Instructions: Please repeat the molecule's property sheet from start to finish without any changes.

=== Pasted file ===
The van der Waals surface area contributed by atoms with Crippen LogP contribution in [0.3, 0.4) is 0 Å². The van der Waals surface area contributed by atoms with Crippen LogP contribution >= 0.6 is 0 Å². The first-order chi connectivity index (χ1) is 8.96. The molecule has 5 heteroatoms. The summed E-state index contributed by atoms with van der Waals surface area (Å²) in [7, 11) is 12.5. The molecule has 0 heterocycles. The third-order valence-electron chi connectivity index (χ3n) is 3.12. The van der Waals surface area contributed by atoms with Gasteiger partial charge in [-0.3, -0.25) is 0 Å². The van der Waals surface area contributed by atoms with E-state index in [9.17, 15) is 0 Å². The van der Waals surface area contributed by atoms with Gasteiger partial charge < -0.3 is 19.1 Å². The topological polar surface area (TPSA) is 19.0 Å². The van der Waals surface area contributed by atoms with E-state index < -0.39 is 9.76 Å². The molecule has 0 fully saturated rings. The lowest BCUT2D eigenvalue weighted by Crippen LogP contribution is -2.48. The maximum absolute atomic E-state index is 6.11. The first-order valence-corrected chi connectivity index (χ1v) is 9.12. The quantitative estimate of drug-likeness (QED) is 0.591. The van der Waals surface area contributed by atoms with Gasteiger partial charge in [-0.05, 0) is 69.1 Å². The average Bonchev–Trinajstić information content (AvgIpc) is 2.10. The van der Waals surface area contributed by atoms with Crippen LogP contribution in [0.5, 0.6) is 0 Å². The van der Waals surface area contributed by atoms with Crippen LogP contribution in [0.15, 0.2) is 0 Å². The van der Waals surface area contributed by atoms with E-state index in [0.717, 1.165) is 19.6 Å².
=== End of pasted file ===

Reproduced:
The van der Waals surface area contributed by atoms with Crippen LogP contribution in [0.3, 0.4) is 0 Å². The van der Waals surface area contributed by atoms with Crippen LogP contribution >= 0.6 is 0 Å². The first-order chi connectivity index (χ1) is 8.96. The molecule has 5 heteroatoms. The summed E-state index contributed by atoms with van der Waals surface area (Å²) in [7, 11) is 12.5. The molecule has 0 heterocycles. The third-order valence-electron chi connectivity index (χ3n) is 3.12. The van der Waals surface area contributed by atoms with Gasteiger partial charge in [-0.3, -0.25) is 0 Å². The van der Waals surface area contributed by atoms with E-state index in [9.17, 15) is 0 Å². The van der Waals surface area contributed by atoms with Gasteiger partial charge < -0.3 is 19.1 Å². The topological polar surface area (TPSA) is 19.0 Å². The van der Waals surface area contributed by atoms with E-state index < -0.39 is 9.76 Å². The molecule has 0 fully saturated rings. The lowest BCUT2D eigenvalue weighted by Crippen LogP contribution is -2.48. The maximum absolute atomic E-state index is 6.11. The first-order valence-corrected chi connectivity index (χ1v) is 9.12. The quantitative estimate of drug-likeness (QED) is 0.591. The van der Waals surface area contributed by atoms with Gasteiger partial charge in [-0.05, 0) is 69.1 Å². The average Bonchev–Trinajstić information content (AvgIpc) is 2.10. The van der Waals surface area contributed by atoms with Crippen LogP contribution in [0.5, 0.6) is 0 Å². The van der Waals surface area contributed by atoms with Crippen LogP contribution in [0.15, 0.2) is 0 Å². The van der Waals surface area contributed by atoms with E-state index in [0.717, 1.165) is 19.6 Å².